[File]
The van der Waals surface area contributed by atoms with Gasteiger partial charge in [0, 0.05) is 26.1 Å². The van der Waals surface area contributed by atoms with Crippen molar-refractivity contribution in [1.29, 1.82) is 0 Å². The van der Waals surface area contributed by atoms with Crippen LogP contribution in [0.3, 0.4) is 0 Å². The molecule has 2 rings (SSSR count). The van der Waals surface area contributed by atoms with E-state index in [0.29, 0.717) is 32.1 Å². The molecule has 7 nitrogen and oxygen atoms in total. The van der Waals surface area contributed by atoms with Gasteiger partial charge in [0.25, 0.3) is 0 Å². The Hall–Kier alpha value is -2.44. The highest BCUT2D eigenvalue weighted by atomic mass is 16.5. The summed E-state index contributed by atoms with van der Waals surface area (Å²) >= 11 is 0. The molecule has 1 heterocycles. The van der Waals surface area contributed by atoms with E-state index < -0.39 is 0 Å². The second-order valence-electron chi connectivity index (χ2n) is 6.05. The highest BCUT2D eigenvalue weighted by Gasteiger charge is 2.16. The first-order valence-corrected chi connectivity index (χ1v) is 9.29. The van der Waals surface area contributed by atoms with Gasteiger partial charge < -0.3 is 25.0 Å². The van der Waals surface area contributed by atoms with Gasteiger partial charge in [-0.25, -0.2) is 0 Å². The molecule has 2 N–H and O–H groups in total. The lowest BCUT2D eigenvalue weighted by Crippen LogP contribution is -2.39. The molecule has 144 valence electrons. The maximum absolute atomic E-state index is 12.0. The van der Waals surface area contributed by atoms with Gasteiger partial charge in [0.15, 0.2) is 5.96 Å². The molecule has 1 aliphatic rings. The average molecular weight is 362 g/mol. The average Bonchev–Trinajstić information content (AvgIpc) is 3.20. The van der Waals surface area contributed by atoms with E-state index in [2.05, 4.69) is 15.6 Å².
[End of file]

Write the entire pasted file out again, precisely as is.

The van der Waals surface area contributed by atoms with Gasteiger partial charge in [0, 0.05) is 26.1 Å². The van der Waals surface area contributed by atoms with Crippen molar-refractivity contribution in [1.29, 1.82) is 0 Å². The van der Waals surface area contributed by atoms with Crippen LogP contribution in [0.3, 0.4) is 0 Å². The molecule has 2 rings (SSSR count). The van der Waals surface area contributed by atoms with E-state index in [0.29, 0.717) is 32.1 Å². The molecule has 7 nitrogen and oxygen atoms in total. The van der Waals surface area contributed by atoms with Gasteiger partial charge in [0.25, 0.3) is 0 Å². The Hall–Kier alpha value is -2.44. The highest BCUT2D eigenvalue weighted by atomic mass is 16.5. The summed E-state index contributed by atoms with van der Waals surface area (Å²) >= 11 is 0. The molecule has 1 heterocycles. The van der Waals surface area contributed by atoms with E-state index < -0.39 is 0 Å². The second-order valence-electron chi connectivity index (χ2n) is 6.05. The highest BCUT2D eigenvalue weighted by Gasteiger charge is 2.16. The first-order valence-corrected chi connectivity index (χ1v) is 9.29. The van der Waals surface area contributed by atoms with Gasteiger partial charge < -0.3 is 25.0 Å². The van der Waals surface area contributed by atoms with Gasteiger partial charge in [-0.25, -0.2) is 0 Å². The molecule has 2 N–H and O–H groups in total. The lowest BCUT2D eigenvalue weighted by Crippen LogP contribution is -2.39. The molecule has 144 valence electrons. The maximum absolute atomic E-state index is 12.0. The van der Waals surface area contributed by atoms with Gasteiger partial charge in [0.15, 0.2) is 5.96 Å². The molecule has 1 aliphatic rings. The average molecular weight is 362 g/mol. The average Bonchev–Trinajstić information content (AvgIpc) is 3.20. The van der Waals surface area contributed by atoms with E-state index in [2.05, 4.69) is 15.6 Å².